All in all, it can be seen that the BIM already provides a large amount of information that could be used for decisions of all kinds. Often, however, managers lack the software programs needed to actually derive statements from the available information. The future will therefore certainly hold further developments in store.
The points listed here alone should justify the need to address the BIM. This also suggests that the BIM is already used as standard. However, this is not confirmed. Although BIM has been known for a long time, the adaptation rate has fallen far short of expectations. A study by Roland Berger in conjunction with the Fraunhofer Institute shows that BIM is hardly ever used as a planning method. 87% of companies do not use or plan to use BIM even in one of the lowest dimensions, 4D-BIM planning. Similar figures can be found in a report on the current situation in PwC’s construction industry. According to Walasek and Barszcz, the reasons for this were that for a long time no exchange between different software solutions was possible. Furthermore, different user groups had different objectives. Since BIM also changes work processes, adaptation was often very difficult. In addition, new laws and guidelines would have to be drawn up. However, the fact that these challenges did not come as a surprise is confirmed, among others, by Eastman et al. who defined them already in 2008. The lack of standardisation seems to be a major cause and it is therefore considered to be urgently necessary to implement it in order to fully use and implement BIM. Nevertheless, it is clear that the cause also lies in “not wanting to”. This is confirmed by the B_I construction magazine. There it is pointed out that the use of BIM is currently not taking place to the extent that it could, as the boom means that building owners are not interested in testing BIM solutions in parallel with current projects.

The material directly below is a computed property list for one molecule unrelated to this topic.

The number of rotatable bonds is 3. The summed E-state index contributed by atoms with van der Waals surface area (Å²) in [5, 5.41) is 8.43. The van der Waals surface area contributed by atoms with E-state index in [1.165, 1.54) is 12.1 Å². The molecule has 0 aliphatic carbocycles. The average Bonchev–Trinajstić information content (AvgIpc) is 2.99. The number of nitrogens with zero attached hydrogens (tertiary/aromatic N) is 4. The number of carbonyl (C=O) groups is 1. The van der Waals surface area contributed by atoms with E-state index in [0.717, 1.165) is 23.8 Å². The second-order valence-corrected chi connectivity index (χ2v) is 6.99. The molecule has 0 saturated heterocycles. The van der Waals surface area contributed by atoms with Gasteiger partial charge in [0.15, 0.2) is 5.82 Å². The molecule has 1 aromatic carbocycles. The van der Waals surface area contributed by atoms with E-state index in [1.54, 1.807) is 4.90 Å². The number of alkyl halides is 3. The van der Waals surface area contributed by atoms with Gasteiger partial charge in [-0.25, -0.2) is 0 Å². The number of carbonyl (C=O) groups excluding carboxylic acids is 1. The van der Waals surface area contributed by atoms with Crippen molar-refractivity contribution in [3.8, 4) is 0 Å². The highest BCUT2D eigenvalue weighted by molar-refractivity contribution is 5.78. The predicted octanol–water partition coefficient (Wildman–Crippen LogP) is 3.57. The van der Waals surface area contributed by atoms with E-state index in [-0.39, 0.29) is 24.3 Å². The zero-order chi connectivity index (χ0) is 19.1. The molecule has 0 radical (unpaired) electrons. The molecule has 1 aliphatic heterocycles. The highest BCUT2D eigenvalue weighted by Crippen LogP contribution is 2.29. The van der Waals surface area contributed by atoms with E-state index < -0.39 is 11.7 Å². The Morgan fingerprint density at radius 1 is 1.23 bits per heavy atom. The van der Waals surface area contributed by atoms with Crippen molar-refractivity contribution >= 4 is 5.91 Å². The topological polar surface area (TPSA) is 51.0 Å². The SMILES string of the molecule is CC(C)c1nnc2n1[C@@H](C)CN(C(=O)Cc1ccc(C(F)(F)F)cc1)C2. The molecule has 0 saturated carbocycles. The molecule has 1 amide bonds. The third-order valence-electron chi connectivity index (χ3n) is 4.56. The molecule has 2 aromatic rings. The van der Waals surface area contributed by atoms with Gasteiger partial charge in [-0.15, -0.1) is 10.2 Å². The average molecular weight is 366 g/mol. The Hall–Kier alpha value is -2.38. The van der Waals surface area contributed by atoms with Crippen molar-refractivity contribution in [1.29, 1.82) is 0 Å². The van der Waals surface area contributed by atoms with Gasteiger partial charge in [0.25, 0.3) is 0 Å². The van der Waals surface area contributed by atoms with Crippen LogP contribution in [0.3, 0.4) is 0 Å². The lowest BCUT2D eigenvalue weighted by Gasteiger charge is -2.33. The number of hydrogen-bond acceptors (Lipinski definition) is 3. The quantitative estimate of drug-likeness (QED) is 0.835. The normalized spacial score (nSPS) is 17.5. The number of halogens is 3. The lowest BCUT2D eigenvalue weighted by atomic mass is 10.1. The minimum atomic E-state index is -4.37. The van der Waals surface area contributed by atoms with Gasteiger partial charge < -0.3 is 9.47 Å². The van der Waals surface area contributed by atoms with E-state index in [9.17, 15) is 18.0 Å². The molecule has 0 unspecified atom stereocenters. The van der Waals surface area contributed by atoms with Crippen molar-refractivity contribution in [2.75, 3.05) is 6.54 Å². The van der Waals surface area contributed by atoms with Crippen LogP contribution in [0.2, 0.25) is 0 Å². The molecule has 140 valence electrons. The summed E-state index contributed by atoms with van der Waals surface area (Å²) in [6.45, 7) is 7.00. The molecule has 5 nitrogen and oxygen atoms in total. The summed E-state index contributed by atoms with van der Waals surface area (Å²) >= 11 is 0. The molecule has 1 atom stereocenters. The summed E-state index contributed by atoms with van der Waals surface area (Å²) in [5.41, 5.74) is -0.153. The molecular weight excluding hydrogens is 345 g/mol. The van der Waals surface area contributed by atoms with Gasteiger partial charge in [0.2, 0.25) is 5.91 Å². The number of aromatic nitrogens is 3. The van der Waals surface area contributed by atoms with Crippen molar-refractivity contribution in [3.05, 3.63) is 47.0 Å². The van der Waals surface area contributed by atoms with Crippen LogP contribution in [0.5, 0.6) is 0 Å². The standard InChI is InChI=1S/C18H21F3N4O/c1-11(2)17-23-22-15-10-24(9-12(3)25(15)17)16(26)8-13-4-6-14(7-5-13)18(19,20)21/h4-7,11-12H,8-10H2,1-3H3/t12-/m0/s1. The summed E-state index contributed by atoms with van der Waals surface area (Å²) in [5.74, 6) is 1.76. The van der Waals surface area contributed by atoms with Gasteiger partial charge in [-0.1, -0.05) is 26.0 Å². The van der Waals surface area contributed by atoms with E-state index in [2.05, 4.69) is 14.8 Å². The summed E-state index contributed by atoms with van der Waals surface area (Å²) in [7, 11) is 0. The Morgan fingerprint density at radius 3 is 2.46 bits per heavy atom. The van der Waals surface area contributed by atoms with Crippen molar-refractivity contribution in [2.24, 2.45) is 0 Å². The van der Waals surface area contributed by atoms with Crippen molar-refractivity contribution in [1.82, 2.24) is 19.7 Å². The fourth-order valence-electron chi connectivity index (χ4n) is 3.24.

This attitude will have to change in the coming years, as the results presented above show: In the future, BIM will be the standard in the construction industry. In response to the BIMMagazin’s questions as to whether BIM will still be discussed in ten years’ time, the experts’ opinions are unanimous. They are sure that BIM will be as standard in the future as CAD is today.
BIM (Building Information Modeling) is a new working methodology using a digital twin of the actual object. This will also be expanded to include information that will simplify and improve cooperation. Thus, the individual models and components contain information about costs and project times, up to information for FM (Facility Management). Although it is apparent that some things have not yet been fully defined, BIM itself is still seen as the future standard for the construction industry.
For this reason, efforts are being made, both at the political level and through other associations, to advance the methodology and establish clear procedures. Because it is also clear that BIM offers a multitude of opportunities and possibilities. Various studies prove the positive influence, especially in terms of time and cost savings, and increased quality. Although BIM is not spreading as quickly as the topic itself suggests, despite these advantages, there is a clear need for companies to take action. They have to deal with the coming changes in order to determine their own potentials and dangers. These appear to be particularly important in terms of relocation of decisions and savings in the operating phase of a property. With BIM, it is certain that digitalisation will also enter the traditional construction industry.
About the author
Jonas Krauss was a DHBW student of industrial engineering at the Friedrichshafen campus until 2018-09. During his time at WALDNER Laboreinrichtungen GmbH & Co KG, Ralf H. KOMOR supervised his Bachelor Thesis entitled: “Development of potential business models based on Building Information Modeling (BIM)”.